The Most Dangerous Position
As we’ve seen, a ministry marketer is either “neurotic” or “character disordered,” and either “identified” or “distinct.”
Down through the years, we have found far more identified individuals than distinct individuals working in ministry development situations.
In no fewer than 100 separate marketing meetings, we’ve heard the following statement (with easily imagined variations):
- “If I get a letter like that, I throw it right in the garbage.”
- Or: “I hate getting robocalls from telemarketers, and I know other people do, too.”
The urge to identify one’s own likes and dislikes with the donor’s likes and dislikes is overwhelming. But it is rarely correct.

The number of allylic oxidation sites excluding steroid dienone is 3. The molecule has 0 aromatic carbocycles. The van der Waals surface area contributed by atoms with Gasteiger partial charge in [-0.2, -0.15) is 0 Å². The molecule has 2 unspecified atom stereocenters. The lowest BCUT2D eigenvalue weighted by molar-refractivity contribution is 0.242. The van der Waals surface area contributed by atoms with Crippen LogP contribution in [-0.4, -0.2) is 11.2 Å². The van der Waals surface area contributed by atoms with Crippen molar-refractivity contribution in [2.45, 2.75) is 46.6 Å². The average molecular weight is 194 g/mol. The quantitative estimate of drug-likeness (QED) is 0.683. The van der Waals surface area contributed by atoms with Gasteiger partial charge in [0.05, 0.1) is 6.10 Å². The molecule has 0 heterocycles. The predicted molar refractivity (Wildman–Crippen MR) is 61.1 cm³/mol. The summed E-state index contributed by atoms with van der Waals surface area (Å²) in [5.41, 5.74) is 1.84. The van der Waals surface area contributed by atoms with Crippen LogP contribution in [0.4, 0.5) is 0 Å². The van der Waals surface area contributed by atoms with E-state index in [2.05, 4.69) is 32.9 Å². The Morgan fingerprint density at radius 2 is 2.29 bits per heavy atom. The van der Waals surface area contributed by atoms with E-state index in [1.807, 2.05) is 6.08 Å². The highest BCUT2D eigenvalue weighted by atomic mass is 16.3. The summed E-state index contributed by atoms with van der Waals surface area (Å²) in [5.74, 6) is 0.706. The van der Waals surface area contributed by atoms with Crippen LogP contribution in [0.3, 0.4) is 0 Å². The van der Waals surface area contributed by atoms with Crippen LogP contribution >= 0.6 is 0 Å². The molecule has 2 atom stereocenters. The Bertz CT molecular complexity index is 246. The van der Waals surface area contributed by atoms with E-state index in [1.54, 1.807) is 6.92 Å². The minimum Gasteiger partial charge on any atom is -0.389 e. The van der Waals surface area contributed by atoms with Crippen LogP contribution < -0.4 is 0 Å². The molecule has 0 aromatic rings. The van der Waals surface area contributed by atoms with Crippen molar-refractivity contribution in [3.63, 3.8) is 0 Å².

- The identified position is most dangerous in a ministry leader. By definition, a leader is different from the average Joe or Joanne. The leader emerged into a position of leadership because he wasn’t a follower.
If the donor were a leader like the leader is, then the donor would have her own ministry!
The identified ministry marketer feels that the donor’s needs, motives, and priorities are essentially the same as his own — so he constructs donor communications as if he were talking to himself.
So whether he writes long letters or short; emotional letters or straightforward, rational ones; pushy or apologetic; often or seldom — he still communicates in a way that fails to elicit much response from donors.
But it is possible for the distinct ministry marketer to arrive at the same undesirable result by a completely different route….
By believing that the donor is unlike himself, the distinct marketer communicates in ways opposite to the approaches he would appreciate most himself.
So, again — regardless of the length, frequency, or tone of his letters/emails or social media posts — he fails to get the maximum potential response from his donors.